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Portrait of Bryan Donkin
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Very few people outside Dartford are familiar with the name of Bryan Donkin, an inventor and engineer who was apprenticed to John Hall of Dartford in the early years of the 19th century. Donkin, described by one commentator as 'an extremely ingenious and clever Mechanist', revolutionised the world's paper industry, by playing a leading part in the invention and production of a paper-making machine. This revolutionary new machine was able to produce continuous rolls of paper. Previously, all paper was manufactured sheet by sheet, a slow and labour-intensive process.

Canning factory
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Donkin's talents were not restricted solely to the paper industry. He played a leading role in the establishment of the world's first food-canning factory in 1811 - a revolutionary step in the long-term preservation of foodstuffs.

The history of the continuous paper-making machine goes back at least to 1799 when a Frenchman, Nicholas-Louis Robert, experimented with the construction of a new type of machine. The resultant device was not particularly successful, so Robert sold the patent to Leger Didot, a paper-mill owner, for the grand sum of 25,000 francs. An English patent for Robert's machine was taken out in 1801. Two brothers, Henry and Sealy Fourdrinier, who managed London's leading firm of wholesale stationers, saw a model of Robert's machine and were most impressed. They immediately realised that this embryonic machine had the potential to transform the paper-making industry. The two brothers possessed the entrepreneurial and marketing skills but lacked the technical know-how. They therefore enlisted the help of the Dartford -trained engineer Bryan Donkin.

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Fourdrinier machine
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Donkin had been apprenticed to John Hall, Dartford millwright and engineer, as early as 1792. The Fourdrinier brothers initially approached John Hall for help with the perfecting of Robert's prototype. Hall experimented with this new technology for six months in 1801-2, but had little success. Bryan Donkin worked on the project. The Fourdrinier brothers were so impressed with his skill and enthusiasm that they 'head-hunted' him. By 1802 Donkin had left Dartford and moved to Fort Place, Bermondsey, where he established a workshop financed by the Fourdriniers. For the next five years, Donkin worked hard on the project. Prototype machines were installed at the paper-mills which the Fourdriniers owned at St Neots, Frogmore, and Two Waters in Hertfordshire. By 1806 Donkin had perfected an amazing continuous paper-making machine that was a technical and commercial success. The basic principle of his machine was the formation of paper on an endless belt of woven wire. Thus the separate moulds which had formed an integral part of the hand-made process were no longer required.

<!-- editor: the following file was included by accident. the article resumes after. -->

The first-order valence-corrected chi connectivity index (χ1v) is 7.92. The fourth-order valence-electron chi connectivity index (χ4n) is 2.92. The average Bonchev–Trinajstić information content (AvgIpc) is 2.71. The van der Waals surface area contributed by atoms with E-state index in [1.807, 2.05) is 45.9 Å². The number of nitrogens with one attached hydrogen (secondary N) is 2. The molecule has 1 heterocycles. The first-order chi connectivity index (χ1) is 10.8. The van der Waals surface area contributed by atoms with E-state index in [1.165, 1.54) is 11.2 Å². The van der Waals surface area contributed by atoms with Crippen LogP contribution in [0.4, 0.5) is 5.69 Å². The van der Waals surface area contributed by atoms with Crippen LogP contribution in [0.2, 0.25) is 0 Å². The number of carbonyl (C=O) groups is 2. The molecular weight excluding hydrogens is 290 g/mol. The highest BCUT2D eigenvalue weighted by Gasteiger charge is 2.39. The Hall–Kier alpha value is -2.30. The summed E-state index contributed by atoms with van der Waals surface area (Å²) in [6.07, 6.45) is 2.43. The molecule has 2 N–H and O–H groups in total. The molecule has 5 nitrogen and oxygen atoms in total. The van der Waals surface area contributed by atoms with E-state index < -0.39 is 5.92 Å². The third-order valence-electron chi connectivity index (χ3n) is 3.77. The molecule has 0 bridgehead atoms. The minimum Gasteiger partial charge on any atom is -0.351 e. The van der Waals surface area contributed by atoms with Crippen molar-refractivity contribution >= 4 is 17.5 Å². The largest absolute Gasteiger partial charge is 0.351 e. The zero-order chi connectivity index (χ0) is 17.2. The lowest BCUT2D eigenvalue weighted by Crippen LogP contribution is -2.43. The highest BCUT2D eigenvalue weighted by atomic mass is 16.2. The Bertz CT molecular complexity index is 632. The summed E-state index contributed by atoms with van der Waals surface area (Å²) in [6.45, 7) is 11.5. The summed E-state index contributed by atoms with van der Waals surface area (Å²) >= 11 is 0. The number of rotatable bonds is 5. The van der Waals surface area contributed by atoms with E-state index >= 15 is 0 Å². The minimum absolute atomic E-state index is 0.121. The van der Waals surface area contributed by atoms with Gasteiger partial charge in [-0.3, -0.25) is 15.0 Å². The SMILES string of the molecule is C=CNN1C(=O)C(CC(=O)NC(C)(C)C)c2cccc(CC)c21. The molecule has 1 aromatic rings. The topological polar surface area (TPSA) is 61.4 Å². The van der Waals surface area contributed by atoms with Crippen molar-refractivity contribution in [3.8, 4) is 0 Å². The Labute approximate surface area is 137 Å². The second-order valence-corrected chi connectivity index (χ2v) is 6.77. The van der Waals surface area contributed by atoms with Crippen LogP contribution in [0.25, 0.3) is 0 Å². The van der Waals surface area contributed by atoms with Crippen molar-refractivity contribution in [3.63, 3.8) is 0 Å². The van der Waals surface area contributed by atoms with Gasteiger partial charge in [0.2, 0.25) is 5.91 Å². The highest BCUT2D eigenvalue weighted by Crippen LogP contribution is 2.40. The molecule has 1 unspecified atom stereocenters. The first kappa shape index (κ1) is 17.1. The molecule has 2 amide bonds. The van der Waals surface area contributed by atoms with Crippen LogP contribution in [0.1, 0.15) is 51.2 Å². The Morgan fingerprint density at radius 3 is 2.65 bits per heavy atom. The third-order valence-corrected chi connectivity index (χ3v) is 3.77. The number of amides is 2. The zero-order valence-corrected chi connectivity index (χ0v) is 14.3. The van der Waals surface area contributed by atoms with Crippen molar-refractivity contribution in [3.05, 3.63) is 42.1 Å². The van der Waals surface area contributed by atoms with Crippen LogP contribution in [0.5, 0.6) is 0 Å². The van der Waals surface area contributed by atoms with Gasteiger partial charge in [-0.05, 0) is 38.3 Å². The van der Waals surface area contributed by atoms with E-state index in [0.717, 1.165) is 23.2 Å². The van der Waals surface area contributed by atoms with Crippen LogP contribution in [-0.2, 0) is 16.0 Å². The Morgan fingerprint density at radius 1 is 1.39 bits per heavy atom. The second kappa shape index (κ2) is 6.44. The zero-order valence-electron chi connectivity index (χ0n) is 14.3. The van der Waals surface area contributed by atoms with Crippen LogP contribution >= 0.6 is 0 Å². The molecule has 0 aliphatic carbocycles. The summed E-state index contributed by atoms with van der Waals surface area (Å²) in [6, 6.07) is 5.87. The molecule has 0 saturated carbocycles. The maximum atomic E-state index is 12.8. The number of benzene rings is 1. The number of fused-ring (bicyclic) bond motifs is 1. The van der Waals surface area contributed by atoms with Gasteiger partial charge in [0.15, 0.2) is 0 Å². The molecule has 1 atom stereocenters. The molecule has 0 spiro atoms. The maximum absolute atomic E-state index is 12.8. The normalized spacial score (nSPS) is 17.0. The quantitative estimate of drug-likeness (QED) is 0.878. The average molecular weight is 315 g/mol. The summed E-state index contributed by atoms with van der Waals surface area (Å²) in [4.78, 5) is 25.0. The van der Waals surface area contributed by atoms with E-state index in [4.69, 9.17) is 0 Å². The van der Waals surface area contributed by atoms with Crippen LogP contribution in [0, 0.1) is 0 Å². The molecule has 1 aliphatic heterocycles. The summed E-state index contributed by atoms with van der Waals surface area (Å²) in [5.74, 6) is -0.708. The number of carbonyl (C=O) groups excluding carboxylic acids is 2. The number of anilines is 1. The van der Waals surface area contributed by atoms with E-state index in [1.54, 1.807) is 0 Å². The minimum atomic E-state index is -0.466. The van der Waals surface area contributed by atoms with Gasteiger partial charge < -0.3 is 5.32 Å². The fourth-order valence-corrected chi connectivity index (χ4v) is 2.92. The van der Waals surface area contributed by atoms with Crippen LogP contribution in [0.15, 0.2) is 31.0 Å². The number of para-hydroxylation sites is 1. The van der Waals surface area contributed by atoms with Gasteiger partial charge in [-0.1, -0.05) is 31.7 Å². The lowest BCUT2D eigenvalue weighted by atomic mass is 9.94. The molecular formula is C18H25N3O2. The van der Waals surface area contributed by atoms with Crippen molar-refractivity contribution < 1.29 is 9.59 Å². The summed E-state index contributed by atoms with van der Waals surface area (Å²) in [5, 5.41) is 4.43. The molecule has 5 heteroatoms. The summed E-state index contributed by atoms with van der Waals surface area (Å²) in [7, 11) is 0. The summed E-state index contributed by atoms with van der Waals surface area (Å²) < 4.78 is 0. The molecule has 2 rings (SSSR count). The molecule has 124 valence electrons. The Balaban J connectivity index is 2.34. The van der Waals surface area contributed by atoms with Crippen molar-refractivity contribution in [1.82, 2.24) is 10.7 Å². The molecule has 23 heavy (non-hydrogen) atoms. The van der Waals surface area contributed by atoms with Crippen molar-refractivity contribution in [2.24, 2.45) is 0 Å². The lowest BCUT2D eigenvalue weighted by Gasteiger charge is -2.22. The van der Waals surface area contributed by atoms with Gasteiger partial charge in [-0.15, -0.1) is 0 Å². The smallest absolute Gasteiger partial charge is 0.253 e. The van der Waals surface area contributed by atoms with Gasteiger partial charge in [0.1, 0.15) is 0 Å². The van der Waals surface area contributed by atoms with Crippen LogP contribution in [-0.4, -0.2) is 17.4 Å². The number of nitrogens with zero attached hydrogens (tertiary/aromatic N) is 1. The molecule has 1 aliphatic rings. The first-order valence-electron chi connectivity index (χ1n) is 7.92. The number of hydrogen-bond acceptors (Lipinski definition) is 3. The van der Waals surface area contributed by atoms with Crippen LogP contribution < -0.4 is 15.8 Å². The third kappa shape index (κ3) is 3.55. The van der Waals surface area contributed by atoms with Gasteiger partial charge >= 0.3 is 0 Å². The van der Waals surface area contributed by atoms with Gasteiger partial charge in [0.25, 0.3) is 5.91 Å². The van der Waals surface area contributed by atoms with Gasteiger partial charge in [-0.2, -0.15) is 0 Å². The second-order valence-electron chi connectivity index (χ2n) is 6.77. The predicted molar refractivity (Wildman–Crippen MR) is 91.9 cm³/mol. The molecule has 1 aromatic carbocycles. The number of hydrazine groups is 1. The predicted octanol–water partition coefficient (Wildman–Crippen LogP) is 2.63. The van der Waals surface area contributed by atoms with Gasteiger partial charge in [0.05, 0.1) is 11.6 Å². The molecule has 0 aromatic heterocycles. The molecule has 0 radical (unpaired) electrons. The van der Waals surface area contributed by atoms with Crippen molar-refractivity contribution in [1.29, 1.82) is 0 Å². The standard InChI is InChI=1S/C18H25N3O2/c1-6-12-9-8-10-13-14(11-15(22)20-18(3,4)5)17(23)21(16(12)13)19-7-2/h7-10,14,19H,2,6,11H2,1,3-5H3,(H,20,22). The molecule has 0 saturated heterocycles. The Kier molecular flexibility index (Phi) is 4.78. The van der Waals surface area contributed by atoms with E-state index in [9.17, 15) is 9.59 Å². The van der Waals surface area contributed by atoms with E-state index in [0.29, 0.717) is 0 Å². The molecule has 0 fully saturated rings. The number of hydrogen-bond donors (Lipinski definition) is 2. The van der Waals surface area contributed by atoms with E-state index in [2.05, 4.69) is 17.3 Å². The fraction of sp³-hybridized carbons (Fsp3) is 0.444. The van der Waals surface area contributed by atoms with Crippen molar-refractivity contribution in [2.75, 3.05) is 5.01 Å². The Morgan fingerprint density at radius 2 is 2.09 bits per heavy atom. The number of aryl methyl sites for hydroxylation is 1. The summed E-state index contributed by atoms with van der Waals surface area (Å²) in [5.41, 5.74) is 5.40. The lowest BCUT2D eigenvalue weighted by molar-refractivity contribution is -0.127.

The Fourdrinier brothers invested over £60,000 in the project, of which £31,667 represented costs incurred by Bryan Donkin. Hardly surprisingly, the Fourdriniers were declared bankrupt in 1810. A lengthy legal wrangle followed as to whom had ownership of the patent. The successful Anglo-French partnership came to a sudden halt. Eventually the courts decided that the machine should be called the 'Fourdrinier', even though Dartford's Bryan Donkin had done much of the hard work to nurture the machine from inception to completion. Everyone seemed to agree that the machine owed its existence and success to the former Dartford apprentice.

Donkin was not thwarted in his ambition. His firm in Bermondsey became the main manufacturers of paper-making machinery in Europe. By the 1860s they had manufactured and installed 191 paper-making machines in Britain and northern Europe. Donkin was elected a Fellow of the Royal Society in recognition of the distinguished place which he held in the world of engineering.

Bryan Donkin, the young Dartford apprentice, reached the top of his profession and made a truly outstanding contribution to the manufacture of paper - a product which has revolutionised our domestic lives and the world of written and printed communications.

Next topic: John Marshall


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